Aloha Island Grill
2267 North Rampart Boulevard (last visit: November 2008).
Big portions of starchy food. What could be better? Local Hawaiian food mixes cuisines from around the Pacific. Throw in contributions from a colonial superpower (Portugal) and a modern one (U.S.), and you have some pretty interesting food. It isn't fancy, but there's something about it that keeps me coming back.
So why Las Vegas? A very large expatriate Hawaiian community has taken root here. Probably numbering in the tens of thousands, it supports a large number of Hawaiian restaurants and stores. There's even a hotel (The California) that makes a special effort to cater to Hawaiian visitors.
The menu offers typical local Hawaiian fare, at typically low prices.
It's a very small, informal place. Order at the counter; your meal will be brought to you when it's ready. There are about 20 seats.
I ordered the Chicken Combo plate lunch. A generous portion of chicken katsu consisted of flavorful chicken covered with a medium thick layer of very crispy coating. It was very good. Grilled chicken also came in a generous portion. The boneless chicken pieces had some semi-crisp skin, and were still juicy. I'm normally a katsu fan, but the grilled chicken was every bit as good. The accompanying sweet BBQ sauce was OK, but didn't add much to the flavor. Accompanying all of this was the standard two scoops of rice, and one scoop of pretty decent macaroni salad.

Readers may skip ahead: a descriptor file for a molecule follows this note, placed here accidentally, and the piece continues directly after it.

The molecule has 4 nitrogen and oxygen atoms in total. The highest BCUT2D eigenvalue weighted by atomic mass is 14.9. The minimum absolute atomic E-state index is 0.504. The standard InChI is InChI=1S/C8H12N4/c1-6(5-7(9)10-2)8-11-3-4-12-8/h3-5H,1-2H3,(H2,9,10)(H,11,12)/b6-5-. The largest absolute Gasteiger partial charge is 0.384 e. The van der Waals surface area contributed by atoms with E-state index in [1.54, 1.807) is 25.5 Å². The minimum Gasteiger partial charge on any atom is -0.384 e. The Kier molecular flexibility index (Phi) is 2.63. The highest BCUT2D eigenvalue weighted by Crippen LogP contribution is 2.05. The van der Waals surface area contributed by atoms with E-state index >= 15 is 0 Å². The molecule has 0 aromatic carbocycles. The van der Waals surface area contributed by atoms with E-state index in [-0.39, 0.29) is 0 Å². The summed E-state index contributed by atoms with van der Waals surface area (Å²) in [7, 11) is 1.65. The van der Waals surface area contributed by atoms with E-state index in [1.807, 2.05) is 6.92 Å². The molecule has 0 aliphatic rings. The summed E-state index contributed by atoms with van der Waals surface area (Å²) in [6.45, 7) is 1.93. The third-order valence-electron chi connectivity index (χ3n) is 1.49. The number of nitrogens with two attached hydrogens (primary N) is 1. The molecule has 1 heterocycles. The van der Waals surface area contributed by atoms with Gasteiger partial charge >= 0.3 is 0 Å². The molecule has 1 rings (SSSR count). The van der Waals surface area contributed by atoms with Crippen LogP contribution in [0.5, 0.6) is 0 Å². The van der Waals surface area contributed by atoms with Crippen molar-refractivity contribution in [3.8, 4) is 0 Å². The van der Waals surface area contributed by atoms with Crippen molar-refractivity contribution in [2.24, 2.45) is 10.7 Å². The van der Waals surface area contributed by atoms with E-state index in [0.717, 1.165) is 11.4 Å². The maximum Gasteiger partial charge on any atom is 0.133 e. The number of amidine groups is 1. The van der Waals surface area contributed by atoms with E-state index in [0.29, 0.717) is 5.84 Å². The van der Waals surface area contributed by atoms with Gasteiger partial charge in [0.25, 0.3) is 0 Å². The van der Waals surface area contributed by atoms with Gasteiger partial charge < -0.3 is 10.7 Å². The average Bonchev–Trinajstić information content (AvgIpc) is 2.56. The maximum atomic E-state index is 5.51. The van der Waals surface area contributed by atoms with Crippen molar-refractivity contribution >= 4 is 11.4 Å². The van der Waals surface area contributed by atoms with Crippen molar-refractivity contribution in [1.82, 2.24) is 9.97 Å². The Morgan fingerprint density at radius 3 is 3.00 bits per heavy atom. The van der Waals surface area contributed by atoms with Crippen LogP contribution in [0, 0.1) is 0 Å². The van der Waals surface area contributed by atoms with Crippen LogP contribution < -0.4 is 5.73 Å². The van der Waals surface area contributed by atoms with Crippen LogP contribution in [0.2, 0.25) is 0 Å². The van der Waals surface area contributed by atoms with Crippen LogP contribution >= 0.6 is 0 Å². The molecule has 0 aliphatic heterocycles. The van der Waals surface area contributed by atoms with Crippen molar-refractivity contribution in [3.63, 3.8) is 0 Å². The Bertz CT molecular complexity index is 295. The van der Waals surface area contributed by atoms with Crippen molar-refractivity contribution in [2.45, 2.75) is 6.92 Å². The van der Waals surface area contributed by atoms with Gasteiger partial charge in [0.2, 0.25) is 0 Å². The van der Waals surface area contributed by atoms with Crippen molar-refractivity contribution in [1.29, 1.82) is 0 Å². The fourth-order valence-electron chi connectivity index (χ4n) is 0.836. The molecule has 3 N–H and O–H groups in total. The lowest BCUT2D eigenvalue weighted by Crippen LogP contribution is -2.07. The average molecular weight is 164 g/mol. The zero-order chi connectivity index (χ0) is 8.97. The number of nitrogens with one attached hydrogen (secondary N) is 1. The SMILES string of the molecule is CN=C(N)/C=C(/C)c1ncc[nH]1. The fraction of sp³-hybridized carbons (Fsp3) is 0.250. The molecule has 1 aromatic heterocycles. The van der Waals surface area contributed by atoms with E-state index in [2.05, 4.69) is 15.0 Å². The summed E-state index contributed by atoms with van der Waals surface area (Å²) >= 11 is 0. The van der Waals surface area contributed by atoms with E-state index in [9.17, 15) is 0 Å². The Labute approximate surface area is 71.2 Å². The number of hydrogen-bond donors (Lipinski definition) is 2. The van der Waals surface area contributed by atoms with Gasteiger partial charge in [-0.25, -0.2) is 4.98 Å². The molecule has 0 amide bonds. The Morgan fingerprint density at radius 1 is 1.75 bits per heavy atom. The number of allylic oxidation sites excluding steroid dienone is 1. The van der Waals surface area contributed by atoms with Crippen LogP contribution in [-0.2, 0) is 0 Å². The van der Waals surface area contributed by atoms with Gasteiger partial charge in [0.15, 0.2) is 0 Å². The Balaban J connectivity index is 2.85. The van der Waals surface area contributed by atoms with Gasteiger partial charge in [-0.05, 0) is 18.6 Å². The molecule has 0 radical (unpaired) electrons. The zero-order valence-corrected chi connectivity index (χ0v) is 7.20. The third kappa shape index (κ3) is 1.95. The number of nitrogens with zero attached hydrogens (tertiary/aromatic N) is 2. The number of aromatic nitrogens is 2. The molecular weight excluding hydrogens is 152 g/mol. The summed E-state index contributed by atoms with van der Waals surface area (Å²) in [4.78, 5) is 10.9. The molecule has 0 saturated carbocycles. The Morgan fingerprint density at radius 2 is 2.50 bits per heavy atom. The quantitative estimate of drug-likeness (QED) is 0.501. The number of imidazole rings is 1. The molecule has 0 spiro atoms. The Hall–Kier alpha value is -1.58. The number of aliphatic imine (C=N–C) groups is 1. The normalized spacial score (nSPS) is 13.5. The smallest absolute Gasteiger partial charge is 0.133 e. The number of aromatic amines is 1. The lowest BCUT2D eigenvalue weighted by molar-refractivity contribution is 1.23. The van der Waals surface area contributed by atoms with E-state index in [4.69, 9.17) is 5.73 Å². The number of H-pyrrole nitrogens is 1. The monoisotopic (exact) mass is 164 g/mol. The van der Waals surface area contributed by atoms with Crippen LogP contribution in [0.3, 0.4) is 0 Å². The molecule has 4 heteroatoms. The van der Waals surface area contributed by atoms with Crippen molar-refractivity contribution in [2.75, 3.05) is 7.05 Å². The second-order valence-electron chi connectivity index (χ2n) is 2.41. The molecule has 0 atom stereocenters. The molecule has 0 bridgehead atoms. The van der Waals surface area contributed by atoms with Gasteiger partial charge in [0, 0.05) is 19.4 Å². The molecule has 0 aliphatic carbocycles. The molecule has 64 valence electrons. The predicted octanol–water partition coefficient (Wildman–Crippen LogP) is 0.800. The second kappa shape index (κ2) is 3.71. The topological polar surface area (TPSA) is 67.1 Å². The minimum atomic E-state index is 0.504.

It's a long drive from The Strip to Aloha Island Grill, but this is one of the better places for such food - certainly better than Aloha Kitchen and Aloha Specialties. If you're anywhere in the area, it's worth a stop.
The meal was $8, plus drink, tax and tip.
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